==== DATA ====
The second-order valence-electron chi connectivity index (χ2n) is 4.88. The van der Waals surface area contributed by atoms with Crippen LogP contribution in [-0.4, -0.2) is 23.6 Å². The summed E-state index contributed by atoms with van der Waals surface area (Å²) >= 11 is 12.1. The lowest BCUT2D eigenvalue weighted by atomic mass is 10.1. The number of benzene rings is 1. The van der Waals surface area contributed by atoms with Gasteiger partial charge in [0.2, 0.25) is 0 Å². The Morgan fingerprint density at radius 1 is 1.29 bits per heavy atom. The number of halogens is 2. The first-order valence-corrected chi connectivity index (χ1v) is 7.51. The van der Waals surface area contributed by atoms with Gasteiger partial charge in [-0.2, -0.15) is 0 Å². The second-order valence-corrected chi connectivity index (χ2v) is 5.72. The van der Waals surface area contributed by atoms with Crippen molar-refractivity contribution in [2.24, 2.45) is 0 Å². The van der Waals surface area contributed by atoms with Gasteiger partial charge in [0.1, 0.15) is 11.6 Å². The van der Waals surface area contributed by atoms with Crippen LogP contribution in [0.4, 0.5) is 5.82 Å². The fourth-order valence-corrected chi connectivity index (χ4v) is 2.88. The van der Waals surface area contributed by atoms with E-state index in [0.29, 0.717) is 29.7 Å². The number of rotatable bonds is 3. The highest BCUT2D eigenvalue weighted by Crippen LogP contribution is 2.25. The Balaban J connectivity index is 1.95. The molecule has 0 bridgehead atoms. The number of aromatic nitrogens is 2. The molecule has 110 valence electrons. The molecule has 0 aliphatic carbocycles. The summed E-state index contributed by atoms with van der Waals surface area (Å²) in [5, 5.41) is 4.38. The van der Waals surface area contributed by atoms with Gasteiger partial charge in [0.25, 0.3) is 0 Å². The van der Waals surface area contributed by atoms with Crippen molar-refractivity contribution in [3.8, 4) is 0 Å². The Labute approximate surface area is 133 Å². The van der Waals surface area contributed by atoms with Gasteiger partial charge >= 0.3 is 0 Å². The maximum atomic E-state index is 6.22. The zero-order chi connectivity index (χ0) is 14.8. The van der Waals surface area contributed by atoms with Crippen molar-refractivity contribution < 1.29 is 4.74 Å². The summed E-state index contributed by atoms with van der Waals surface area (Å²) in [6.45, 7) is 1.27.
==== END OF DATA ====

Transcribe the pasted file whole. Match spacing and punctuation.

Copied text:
The second-order valence-electron chi connectivity index (χ2n) is 4.88. The van der Waals surface area contributed by atoms with Crippen LogP contribution in [-0.4, -0.2) is 23.6 Å². The summed E-state index contributed by atoms with van der Waals surface area (Å²) >= 11 is 12.1. The lowest BCUT2D eigenvalue weighted by atomic mass is 10.1. The number of benzene rings is 1. The van der Waals surface area contributed by atoms with Gasteiger partial charge in [0.2, 0.25) is 0 Å². The Morgan fingerprint density at radius 1 is 1.29 bits per heavy atom. The number of halogens is 2. The first-order valence-corrected chi connectivity index (χ1v) is 7.51. The van der Waals surface area contributed by atoms with Gasteiger partial charge in [-0.2, -0.15) is 0 Å². The second-order valence-corrected chi connectivity index (χ2v) is 5.72. The van der Waals surface area contributed by atoms with Crippen molar-refractivity contribution in [2.24, 2.45) is 0 Å². The van der Waals surface area contributed by atoms with Gasteiger partial charge in [0.1, 0.15) is 11.6 Å². The van der Waals surface area contributed by atoms with Crippen LogP contribution in [0.4, 0.5) is 5.82 Å². The fourth-order valence-corrected chi connectivity index (χ4v) is 2.88. The van der Waals surface area contributed by atoms with E-state index in [0.29, 0.717) is 29.7 Å². The number of rotatable bonds is 3. The highest BCUT2D eigenvalue weighted by Crippen LogP contribution is 2.25. The Balaban J connectivity index is 1.95. The molecule has 0 bridgehead atoms. The number of aromatic nitrogens is 2. The molecule has 110 valence electrons. The molecule has 0 aliphatic carbocycles. The summed E-state index contributed by atoms with van der Waals surface area (Å²) in [5, 5.41) is 4.38. The van der Waals surface area contributed by atoms with Gasteiger partial charge in [0.25, 0.3) is 0 Å². The van der Waals surface area contributed by atoms with Crippen molar-refractivity contribution in [3.8, 4) is 0 Å². The Labute approximate surface area is 133 Å². The van der Waals surface area contributed by atoms with Gasteiger partial charge >= 0.3 is 0 Å². The maximum atomic E-state index is 6.22. The zero-order chi connectivity index (χ0) is 14.8. The van der Waals surface area contributed by atoms with Crippen molar-refractivity contribution < 1.29 is 4.74 Å². The summed E-state index contributed by atoms with van der Waals surface area (Å²) in [6.45, 7) is 1.27.